He glanced at Patrick, who’d overheard the whole discussion. The Irishman gave him a slight nod. He’d come to the same conclusion, obviously. So would Richard, most likely, had he been present.


            “Very well, My Lord. I accept your offer, and with thanks. I’d need to bring Patrick here with me, and one other man.” He pointed up the road. “That’s Richard Towson, the lieutenant I left in charge—”


            “Oh, yes. Splendid man. He sent those Trained Band louts scampering smartly. I saw a bit of it before I raced off to see what had become of His Majesty.”


            That very moment, Anthony heard the sound of a military force approaching. A few seconds later, the first ranks of his company appeared around the bend. At the fore was Richard himself, on his horse. Still better, the carriage holding the children came right after him, with soldiers helping the driver and coachmen to steady its team. Whatever else had happened, at least the heirs to the throne were still safe.


            “I’ll need to see to my men first,” Anthony said.


            “Don’t tarry, Captain,” said Porter. “Haven’t you a good sergeant or two, who can take charge of the rest of this business and then get your company back to their quarters?” He pointed at the carriage. “We still need to extract the queen’s corpse, you know. And get the king himself back to the palace where he can get proper medical attention.”


            Before Anthony could say anything, Pindar spoke up. “Yes, Captain, that will also stir Wentworth into motion—and he’s a man who can move quite well, under most circumstances. But not these. I’m afraid the so-called Earl of Strafford is about to discover that turning most of the court into enemies is a tactic that only works so long as you have the royal favor.”


            The merchant glanced at the king. Charles was now resting in the same sling that had gotten him out of the carriage, but two poles had been added to create a litter held by four of Patrick’s skirmishers. Welch must have ordered that done. Wisely, he’d decided that on the road today, a litter would be safer carried by men than horses.


            “A royal favor which is not conscious at the moment,” Pindar continued, “and will almost certainly vanish when consciousness is regained. Time presses, Captain. If you intend to take up the Earl of Cork on his gracious offer, you’d best do it very quickly. We weren’t the only witnesses, be sure of that. It won’t be long before word of the disaster reaches Whitehall. By mid-afternoon, if you and your lieutenants aren’t in the earl’s custody, Wentworth will have you arrested. He’ll have no choice, you understand.”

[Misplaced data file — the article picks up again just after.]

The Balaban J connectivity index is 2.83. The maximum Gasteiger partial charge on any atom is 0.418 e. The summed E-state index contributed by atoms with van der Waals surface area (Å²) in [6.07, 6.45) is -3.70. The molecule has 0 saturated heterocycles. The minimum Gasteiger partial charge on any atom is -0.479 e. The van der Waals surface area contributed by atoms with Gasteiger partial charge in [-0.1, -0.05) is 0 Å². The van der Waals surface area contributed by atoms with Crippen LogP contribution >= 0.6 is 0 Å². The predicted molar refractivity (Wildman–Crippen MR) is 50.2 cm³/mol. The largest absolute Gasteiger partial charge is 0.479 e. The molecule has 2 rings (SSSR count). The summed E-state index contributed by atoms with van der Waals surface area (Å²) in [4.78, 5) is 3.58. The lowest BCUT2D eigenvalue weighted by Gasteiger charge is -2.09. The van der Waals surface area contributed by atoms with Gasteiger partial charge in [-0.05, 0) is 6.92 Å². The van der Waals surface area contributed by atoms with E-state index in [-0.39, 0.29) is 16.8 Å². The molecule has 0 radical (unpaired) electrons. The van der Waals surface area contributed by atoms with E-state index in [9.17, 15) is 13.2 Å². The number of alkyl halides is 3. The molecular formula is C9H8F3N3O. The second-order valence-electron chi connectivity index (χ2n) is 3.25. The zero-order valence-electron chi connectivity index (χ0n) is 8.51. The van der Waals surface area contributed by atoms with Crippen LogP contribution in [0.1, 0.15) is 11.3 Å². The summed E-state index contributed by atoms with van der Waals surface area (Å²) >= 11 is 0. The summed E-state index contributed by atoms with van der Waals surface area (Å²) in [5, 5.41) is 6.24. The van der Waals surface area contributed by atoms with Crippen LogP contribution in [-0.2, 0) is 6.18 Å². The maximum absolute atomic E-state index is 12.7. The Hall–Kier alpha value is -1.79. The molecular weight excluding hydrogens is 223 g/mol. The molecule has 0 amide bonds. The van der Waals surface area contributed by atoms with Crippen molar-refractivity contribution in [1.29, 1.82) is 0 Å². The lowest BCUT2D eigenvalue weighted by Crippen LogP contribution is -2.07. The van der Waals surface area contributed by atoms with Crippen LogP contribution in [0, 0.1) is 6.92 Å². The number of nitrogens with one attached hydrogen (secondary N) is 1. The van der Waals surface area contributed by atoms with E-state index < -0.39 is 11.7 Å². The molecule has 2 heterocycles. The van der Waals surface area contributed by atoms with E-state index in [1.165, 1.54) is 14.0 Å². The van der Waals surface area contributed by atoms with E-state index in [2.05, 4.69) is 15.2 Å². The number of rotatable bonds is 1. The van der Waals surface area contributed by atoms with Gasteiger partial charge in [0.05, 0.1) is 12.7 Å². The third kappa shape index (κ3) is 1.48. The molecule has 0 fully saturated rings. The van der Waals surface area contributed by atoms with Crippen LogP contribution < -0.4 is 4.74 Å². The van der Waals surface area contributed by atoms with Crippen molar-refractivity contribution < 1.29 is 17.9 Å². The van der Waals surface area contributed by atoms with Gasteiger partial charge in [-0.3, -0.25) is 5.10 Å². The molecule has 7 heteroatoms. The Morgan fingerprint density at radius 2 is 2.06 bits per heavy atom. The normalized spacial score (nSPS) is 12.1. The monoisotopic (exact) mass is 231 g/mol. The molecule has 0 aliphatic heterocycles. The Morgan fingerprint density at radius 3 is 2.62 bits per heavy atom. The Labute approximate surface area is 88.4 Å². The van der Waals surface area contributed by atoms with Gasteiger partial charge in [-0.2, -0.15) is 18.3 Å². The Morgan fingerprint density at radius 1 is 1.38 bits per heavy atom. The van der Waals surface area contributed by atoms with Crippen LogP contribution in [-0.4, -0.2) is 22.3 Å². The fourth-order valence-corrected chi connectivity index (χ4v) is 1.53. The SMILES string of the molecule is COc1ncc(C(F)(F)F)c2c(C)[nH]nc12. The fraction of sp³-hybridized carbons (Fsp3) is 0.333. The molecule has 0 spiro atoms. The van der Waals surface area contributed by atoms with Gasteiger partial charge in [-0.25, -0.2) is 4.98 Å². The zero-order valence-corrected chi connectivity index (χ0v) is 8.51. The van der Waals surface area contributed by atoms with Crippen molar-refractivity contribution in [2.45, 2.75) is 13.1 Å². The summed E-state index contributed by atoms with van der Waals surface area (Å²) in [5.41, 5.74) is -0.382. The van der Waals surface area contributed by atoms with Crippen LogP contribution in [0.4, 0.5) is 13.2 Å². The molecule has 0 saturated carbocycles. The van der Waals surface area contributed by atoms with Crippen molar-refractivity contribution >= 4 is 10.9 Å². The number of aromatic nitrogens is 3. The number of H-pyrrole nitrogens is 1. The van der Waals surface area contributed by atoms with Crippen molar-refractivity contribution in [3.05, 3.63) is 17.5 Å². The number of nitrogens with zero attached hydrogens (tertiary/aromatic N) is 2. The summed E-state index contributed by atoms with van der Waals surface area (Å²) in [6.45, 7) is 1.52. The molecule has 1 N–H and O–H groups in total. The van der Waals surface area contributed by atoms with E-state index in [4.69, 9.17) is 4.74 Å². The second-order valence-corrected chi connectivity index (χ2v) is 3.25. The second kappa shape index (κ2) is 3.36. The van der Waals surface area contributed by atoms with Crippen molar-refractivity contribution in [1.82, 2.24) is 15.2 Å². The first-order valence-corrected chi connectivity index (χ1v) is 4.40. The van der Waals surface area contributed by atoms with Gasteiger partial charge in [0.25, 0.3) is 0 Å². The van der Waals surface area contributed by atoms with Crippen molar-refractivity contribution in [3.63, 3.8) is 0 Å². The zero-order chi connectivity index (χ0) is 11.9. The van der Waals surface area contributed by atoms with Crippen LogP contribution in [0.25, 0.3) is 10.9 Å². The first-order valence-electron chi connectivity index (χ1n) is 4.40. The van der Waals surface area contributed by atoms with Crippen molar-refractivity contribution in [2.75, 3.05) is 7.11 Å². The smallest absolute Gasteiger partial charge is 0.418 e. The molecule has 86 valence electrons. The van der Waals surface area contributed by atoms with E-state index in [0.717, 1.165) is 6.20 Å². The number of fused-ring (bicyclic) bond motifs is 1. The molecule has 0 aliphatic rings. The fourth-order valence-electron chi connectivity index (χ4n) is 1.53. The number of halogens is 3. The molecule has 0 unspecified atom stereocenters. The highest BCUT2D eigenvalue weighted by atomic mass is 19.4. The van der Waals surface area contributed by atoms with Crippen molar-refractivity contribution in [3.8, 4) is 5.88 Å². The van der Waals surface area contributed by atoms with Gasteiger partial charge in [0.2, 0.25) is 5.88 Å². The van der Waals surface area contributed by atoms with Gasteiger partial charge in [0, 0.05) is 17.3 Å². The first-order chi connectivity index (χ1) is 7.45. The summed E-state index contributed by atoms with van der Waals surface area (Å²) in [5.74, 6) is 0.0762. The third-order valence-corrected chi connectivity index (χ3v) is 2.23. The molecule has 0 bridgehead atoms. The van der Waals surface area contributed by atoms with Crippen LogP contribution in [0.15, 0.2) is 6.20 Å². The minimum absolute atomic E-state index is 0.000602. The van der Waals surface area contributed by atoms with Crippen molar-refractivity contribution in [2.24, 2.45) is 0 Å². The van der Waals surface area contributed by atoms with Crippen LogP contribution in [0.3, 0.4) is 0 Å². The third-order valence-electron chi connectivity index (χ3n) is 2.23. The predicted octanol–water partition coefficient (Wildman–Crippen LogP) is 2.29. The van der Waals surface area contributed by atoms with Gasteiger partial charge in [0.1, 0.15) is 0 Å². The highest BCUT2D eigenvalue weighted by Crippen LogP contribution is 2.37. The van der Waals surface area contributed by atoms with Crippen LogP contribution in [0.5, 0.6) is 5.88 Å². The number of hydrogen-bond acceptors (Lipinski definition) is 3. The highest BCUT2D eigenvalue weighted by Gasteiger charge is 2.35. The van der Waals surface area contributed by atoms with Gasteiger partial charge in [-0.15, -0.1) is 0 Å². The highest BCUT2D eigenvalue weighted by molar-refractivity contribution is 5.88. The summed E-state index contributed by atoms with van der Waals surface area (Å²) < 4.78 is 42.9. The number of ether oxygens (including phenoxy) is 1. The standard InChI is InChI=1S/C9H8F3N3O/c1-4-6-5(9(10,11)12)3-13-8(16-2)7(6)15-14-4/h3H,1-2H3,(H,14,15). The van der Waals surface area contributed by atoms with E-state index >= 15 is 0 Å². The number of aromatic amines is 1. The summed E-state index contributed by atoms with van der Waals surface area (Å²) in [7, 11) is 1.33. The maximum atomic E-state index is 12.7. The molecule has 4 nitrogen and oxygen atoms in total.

No, he wouldn’t. Somebody would have to take the blame for this. Were there any justice, the blame would be accepted by the man actually responsible, who was the man lying unconscious in the litter. But there was less chance of Charles I doing that than there was of the sun stopping in its tracks.


            For a moment, Anthony found himself desperately wishing he’d joined his friend Christopher Fey and enlisted in the new regiments that Gustavus Adolphus was forming in the Germanies. True, Kit complained bitterly in the letters he occasionally sent Leebrick about the riotous conditions in the ranks of those regiments. But Kit was a complaining man at all times—and the one complaint that had been noticeably absent in those letters were any complaints about the monarch he served. The Swede wouldn’t have panicked in the first place, at the sight of a ragged militia. And, if he had, would have taken the responsibility for whatever happened on his own shoulders.


            But, Leebrick had turned down the offer. The money Wentworth had offered was better, first of all. Even more important was that Liz was in London, not Magdeburg. Ten years ago, that wouldn’t have weighed much with Anthony. But once the age of forty was nearer than the age of thirty, he’d found the pleasures of a purely bachelor mercenary’s life were waning. Rather quickly, in fact. There was a lot to be said for the regular company of a woman he liked and trusted, even if her history wasn’t much different from those of any camp follower. It wasn’t as if Anthony Leebrick came from the sort of family that had to worry about such matters.


            “Yes, you’re right,” he said. He gave Richard Boyne a little bow. “If you’ll just give me a moment or two to speak to the sergeants.”


            “Of course, Captain. There’s not that much of a hurry, never mind what Paul says.”


            The smile hadn’t left the man’s face, although it wasn’t that of a predator any longer. Not, at least, a predator in pursuit of prey. It was simply confident. As a lion’s might be, after a meal.


            “I am the Earl of Cork, after all. Hardly likely that anyone—including Wentworth—is going to pester me when I’m about my lawful affairs, now is it?”